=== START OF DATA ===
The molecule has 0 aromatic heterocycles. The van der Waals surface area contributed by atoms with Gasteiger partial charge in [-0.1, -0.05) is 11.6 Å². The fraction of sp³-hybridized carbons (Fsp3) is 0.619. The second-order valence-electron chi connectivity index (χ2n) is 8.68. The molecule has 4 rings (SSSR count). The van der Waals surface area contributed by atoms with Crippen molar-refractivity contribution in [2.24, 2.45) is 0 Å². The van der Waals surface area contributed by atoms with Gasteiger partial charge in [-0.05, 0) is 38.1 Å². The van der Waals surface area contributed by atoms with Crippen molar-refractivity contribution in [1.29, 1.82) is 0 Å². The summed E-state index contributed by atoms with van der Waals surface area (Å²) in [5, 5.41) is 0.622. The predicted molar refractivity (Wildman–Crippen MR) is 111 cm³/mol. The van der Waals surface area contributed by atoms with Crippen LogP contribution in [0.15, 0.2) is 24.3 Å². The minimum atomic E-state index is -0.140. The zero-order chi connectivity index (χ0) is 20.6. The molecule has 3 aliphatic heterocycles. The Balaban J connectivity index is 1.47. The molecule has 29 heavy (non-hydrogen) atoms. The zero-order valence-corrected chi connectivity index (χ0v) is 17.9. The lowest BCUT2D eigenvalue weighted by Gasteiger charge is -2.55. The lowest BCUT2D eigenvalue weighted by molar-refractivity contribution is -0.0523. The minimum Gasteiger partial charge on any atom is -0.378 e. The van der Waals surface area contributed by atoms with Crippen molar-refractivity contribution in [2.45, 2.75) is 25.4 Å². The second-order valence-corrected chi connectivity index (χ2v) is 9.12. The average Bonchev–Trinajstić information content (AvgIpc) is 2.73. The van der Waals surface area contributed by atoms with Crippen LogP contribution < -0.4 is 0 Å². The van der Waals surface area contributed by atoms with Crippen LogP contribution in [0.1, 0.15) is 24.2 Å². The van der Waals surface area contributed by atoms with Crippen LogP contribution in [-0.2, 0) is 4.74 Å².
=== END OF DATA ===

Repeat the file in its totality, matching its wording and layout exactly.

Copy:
The molecule has 0 aromatic heterocycles. The van der Waals surface area contributed by atoms with Gasteiger partial charge in [-0.1, -0.05) is 11.6 Å². The fraction of sp³-hybridized carbons (Fsp3) is 0.619. The second-order valence-electron chi connectivity index (χ2n) is 8.68. The molecule has 4 rings (SSSR count). The van der Waals surface area contributed by atoms with Crippen molar-refractivity contribution in [2.24, 2.45) is 0 Å². The van der Waals surface area contributed by atoms with Gasteiger partial charge in [-0.05, 0) is 38.1 Å². The van der Waals surface area contributed by atoms with Crippen molar-refractivity contribution in [1.29, 1.82) is 0 Å². The summed E-state index contributed by atoms with van der Waals surface area (Å²) in [5, 5.41) is 0.622. The predicted molar refractivity (Wildman–Crippen MR) is 111 cm³/mol. The van der Waals surface area contributed by atoms with Crippen LogP contribution in [0.15, 0.2) is 24.3 Å². The minimum atomic E-state index is -0.140. The zero-order chi connectivity index (χ0) is 20.6. The molecule has 3 aliphatic heterocycles. The Balaban J connectivity index is 1.47. The molecule has 29 heavy (non-hydrogen) atoms. The zero-order valence-corrected chi connectivity index (χ0v) is 17.9. The lowest BCUT2D eigenvalue weighted by Gasteiger charge is -2.55. The lowest BCUT2D eigenvalue weighted by molar-refractivity contribution is -0.0523. The minimum Gasteiger partial charge on any atom is -0.378 e. The van der Waals surface area contributed by atoms with Crippen molar-refractivity contribution in [2.45, 2.75) is 25.4 Å². The second-order valence-corrected chi connectivity index (χ2v) is 9.12. The average Bonchev–Trinajstić information content (AvgIpc) is 2.73. The van der Waals surface area contributed by atoms with Crippen LogP contribution < -0.4 is 0 Å². The van der Waals surface area contributed by atoms with Crippen LogP contribution in [0.1, 0.15) is 24.2 Å². The van der Waals surface area contributed by atoms with Crippen LogP contribution in [-0.2, 0) is 4.74 Å².